“The cages will be full within the hour, commander.” Another being had entered the room to provide an update to Enebrian. “They have come freely. They will be compliant.”
“Excellent job, Midian. Remind the others to wipe their mainframes.”
“Yes, Sir,” Midian replied. “You should also know that we found a crude space vehicle. The one called Ronin had planned to use it to leave, along with the one they call Atlas. We have disassembled it.”
“Good, good. Very well.” Enebrian was pleased with his men. Turning to Griffin, he asked, “Where are your food stores? Your people will need to be fed. We shall take your sustenance.”
“It’s all in the mess hall,” Griffin absent-mindedly replied, still thinking about his immense wealth. “Shall my mate and I board your ship now?”
“Midian, did you say that the cages would soon be full of useful people?” Enebrian asked, inflection on the word useful.
“Yes, sir. We will be at capacity by the time we remove the last human.”
“So, there will be no room for people who are not useful?”
“No, sir. I should say not,” Midian replied.
“I’m sorry, Prime Minister. There has been a change of plans. It seems that there will be no room for you aboard our ship. You will have to remain here.” Enebrian was very calculated in his delivery.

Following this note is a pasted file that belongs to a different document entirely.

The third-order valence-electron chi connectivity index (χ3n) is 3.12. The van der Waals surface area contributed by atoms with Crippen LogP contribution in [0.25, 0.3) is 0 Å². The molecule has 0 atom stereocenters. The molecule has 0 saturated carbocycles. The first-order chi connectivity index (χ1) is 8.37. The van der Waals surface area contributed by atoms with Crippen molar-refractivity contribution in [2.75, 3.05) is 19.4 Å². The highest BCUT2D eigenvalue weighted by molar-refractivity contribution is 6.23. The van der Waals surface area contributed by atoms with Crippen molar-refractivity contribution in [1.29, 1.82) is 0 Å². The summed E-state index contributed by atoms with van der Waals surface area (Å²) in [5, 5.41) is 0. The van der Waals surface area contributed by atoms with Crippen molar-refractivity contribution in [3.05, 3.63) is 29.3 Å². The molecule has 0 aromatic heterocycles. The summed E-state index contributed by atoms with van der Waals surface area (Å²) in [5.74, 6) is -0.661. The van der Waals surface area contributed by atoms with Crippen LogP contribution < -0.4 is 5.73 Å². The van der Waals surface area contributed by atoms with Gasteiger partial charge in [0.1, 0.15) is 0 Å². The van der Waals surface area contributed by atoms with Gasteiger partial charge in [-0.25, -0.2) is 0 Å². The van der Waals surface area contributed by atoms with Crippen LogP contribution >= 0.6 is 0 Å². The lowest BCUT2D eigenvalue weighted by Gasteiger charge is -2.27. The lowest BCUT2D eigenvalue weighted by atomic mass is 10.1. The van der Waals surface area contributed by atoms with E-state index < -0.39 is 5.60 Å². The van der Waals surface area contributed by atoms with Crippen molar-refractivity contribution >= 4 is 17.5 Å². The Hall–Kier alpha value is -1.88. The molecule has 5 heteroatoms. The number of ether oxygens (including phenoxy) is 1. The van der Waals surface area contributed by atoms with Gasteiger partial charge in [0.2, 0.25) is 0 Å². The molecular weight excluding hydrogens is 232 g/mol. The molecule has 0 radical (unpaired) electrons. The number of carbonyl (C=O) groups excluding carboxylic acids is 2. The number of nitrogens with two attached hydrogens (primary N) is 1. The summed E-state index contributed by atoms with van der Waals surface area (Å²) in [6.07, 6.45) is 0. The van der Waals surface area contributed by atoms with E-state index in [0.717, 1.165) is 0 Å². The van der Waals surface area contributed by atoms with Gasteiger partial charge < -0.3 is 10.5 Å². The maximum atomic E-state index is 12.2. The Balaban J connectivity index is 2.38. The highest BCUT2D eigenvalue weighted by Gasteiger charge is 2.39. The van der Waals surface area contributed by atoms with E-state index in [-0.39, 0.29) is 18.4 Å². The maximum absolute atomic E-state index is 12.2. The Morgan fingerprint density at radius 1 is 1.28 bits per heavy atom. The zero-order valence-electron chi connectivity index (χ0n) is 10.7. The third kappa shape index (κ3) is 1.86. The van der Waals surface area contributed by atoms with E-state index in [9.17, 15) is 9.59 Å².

Griffin was flabbergasted. “But…but, we had a deal.”
“Technically, we still have a deal. I’ve given you everything you’ve asked. You shall still have your freedom.”
“But we’ll die down here. You’re taking all our food.” Griffin was worried. “I’m sure you can squeeze us in somewhere.” He was insistent but on the verge of begging.
“No, Prime Minister, I’m afraid not. You will stay here. You will die here. But you will be rich and you will be free. It’s everything you’ve ever wanted.” Enebrian had spent more time than he’d have liked peering into the head of such a selfish being. “Let’s move out. Bring the one who bears honor. He shall stay close to me.”